I was thinking about doing the final design. Around that same time there was a big grain factory in Texas that exploded. It killed a lot of people, so it made big news back then. Everyone smoked back then.

I said, wow, this has powder. I lit a match and squeezed the bellows. A four foot flame came out of Skeletor! Luckily I hadn’t pointed it at anybody. I remember going to the VP of Design, Gene Kilroy. I had Smoke and Chains Skeletor and a lighter. I just happened to come across the greatest TV moment. I lit the thing and a big old flame came out it.

BR: That’s insane!

MA: When safety got a hold of this, obviously it couldn’t be released. We tried diluting the powder with baking soda, but then it didn’t look like smoke anymore.

So we brainstormed, me and Tony Rhodes. We didn’t do much with water squirting at the time. We had a big brainstorm, and thought, what about squirting water? So we ended up sculpting the dragon on the back of Skeletor, and being able to load that up with water.

This concept art by Colin Bailey (below) seems to have been for some kind of dungeon master Skeletor. The lock, chains and cuff from this design ended up being used for Dragon Blaster Skeletor.

Early catalog images of the figure seem to depict a standard hollow head Taiwan figure with the new dragon backpack piece. They also include the original Skeletor’s balteus accessory, although that was cut from the final figure. This look was carried forward into the cross sell art as well.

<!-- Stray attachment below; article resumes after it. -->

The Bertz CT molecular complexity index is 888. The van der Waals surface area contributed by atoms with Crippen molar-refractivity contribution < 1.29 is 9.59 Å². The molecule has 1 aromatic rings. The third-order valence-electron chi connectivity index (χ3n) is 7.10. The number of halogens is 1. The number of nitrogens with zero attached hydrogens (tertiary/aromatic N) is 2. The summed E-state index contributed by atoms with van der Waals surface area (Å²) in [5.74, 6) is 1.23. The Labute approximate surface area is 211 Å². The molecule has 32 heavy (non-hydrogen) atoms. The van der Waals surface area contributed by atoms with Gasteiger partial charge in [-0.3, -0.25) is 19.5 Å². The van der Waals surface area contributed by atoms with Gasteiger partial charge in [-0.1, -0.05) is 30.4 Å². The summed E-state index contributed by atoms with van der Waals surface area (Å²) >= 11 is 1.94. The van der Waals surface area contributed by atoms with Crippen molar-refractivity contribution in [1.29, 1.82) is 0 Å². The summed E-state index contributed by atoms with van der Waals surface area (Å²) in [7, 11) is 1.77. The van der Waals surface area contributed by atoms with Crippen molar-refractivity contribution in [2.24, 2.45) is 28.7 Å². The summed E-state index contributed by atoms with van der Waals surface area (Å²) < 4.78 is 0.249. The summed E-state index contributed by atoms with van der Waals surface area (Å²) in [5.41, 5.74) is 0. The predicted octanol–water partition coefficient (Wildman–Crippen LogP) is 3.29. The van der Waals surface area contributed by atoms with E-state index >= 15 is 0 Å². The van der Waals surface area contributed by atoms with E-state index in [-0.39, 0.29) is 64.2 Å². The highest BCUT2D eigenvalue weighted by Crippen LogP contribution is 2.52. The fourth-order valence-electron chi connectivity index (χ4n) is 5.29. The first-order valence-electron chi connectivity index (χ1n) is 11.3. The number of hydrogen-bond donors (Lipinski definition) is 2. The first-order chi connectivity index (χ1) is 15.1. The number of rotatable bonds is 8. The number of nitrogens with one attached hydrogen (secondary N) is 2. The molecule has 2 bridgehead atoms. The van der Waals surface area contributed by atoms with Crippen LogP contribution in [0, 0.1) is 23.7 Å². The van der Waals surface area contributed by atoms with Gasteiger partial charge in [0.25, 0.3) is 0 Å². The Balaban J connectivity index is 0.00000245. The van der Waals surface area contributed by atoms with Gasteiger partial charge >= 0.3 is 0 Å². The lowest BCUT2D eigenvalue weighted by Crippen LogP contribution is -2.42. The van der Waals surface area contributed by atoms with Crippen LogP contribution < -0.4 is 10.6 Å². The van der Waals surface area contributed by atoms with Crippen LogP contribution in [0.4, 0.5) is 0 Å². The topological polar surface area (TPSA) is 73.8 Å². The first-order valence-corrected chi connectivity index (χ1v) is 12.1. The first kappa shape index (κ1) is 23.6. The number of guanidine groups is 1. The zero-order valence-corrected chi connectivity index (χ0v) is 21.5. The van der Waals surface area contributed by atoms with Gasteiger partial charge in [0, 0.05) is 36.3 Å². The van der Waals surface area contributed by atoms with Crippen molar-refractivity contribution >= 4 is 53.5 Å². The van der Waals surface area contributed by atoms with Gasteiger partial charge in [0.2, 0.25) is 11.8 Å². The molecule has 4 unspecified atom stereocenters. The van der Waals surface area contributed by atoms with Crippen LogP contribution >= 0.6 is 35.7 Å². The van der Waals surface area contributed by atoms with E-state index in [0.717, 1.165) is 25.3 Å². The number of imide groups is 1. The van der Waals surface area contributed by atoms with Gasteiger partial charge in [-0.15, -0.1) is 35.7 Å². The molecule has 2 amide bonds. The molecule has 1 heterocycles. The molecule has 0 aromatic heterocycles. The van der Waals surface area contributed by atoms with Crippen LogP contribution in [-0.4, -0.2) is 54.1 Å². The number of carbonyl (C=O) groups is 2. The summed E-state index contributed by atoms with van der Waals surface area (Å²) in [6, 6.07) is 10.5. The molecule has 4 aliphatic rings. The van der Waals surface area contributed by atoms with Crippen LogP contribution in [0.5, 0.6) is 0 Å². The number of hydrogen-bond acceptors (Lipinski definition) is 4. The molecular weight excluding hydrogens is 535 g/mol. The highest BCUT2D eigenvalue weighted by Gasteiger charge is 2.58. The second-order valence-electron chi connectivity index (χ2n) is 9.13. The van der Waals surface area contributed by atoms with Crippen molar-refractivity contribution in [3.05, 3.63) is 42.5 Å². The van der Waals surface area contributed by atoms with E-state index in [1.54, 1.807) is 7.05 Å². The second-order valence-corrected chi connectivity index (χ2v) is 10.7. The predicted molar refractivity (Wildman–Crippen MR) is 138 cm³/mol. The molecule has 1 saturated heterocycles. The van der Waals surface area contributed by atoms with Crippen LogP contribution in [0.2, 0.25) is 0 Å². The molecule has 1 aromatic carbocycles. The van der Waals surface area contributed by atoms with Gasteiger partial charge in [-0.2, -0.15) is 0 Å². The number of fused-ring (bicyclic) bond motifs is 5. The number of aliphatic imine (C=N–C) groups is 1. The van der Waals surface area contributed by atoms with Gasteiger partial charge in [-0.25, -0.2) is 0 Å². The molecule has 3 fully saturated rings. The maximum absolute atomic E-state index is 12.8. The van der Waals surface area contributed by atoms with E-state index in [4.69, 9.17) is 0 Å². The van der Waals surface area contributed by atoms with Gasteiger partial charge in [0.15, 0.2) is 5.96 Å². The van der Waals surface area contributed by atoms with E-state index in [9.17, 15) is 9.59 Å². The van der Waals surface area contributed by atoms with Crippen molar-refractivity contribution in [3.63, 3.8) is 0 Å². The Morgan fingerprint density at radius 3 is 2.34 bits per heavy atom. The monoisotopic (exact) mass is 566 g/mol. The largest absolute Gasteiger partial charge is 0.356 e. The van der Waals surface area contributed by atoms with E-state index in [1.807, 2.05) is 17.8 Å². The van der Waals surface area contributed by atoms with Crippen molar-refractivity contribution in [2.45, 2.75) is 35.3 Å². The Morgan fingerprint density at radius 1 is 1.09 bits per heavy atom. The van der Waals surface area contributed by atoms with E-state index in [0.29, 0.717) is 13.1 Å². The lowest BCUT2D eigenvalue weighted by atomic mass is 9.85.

The actual production toy had a solid, rubbery head. Mexico versions had face paint reminiscent of earlier incarnations of Skeletor, but Hong Kong examples have quite a jarring “M” pattern on the green sections of the face. Some Mexico examples had the original Skeletor feet, but most had enlarged feet (with reduced sculpting detail) for the purposes of greater stability, given the weight of the backpack. Boot colors ranged from reddish purple to blueish purple to a very dark purple. The balteus was also cut from the production version.

As mentioned earlier, this version of Skeletor was packaged on an oversized card. It features some artwork by William George on the front and an action scene by Errol McCarthy on the back:

Note that the dragon is supposed to paralyze victims with venom – which seems to be muscling in on Kobra Khan’s raison d’etre. Maybe that ‘s why he ultimately defected to the Snake Men faction.

The 1987 Style Guide talks a bit about Skeletor’s dragon pet:

Weapons: Skeletor stalks the land with his evil pet, freezing foes with the dragon’s vicious paralyzing venom.

Dragon Blaster Skeletor came packaged with the minicomic Skeletor’s Dragon, which shows off his new action feature as well as the Battle Bones carry case toy.

In the story, Skeletor’s chains have mystical energy draining powers, and his dragon frequently walks around off his leash:

Skeletor’s design has a strong Filmation influence (especially around the face and boots), and a differently colored costume than the toy. The colors may be based off of early concept art for the figure. The minicomic artwork is by Peter Ledger, with colors by Charles Simpson.

Errol McCarthy depicted the variant for use in a T-shirt design in the artwork below:

McCarthy also illustrated the character in the poster below that appeared in the UK Masters of the Universe Magazine:

He also appears in a 1985 MOTU poster by William George. He is again shown with the balteus from the original Skeletor figure:

Dragon Blaster Skeletor isn’t my favorite Skeletor variant – in fact he’s probably my second least favorite, next to Terror Claws Skeletor. But that doesn’t mean I don’t like him. Skeletor is Skeletor, and it’s hard to make a bad Skeletor figure.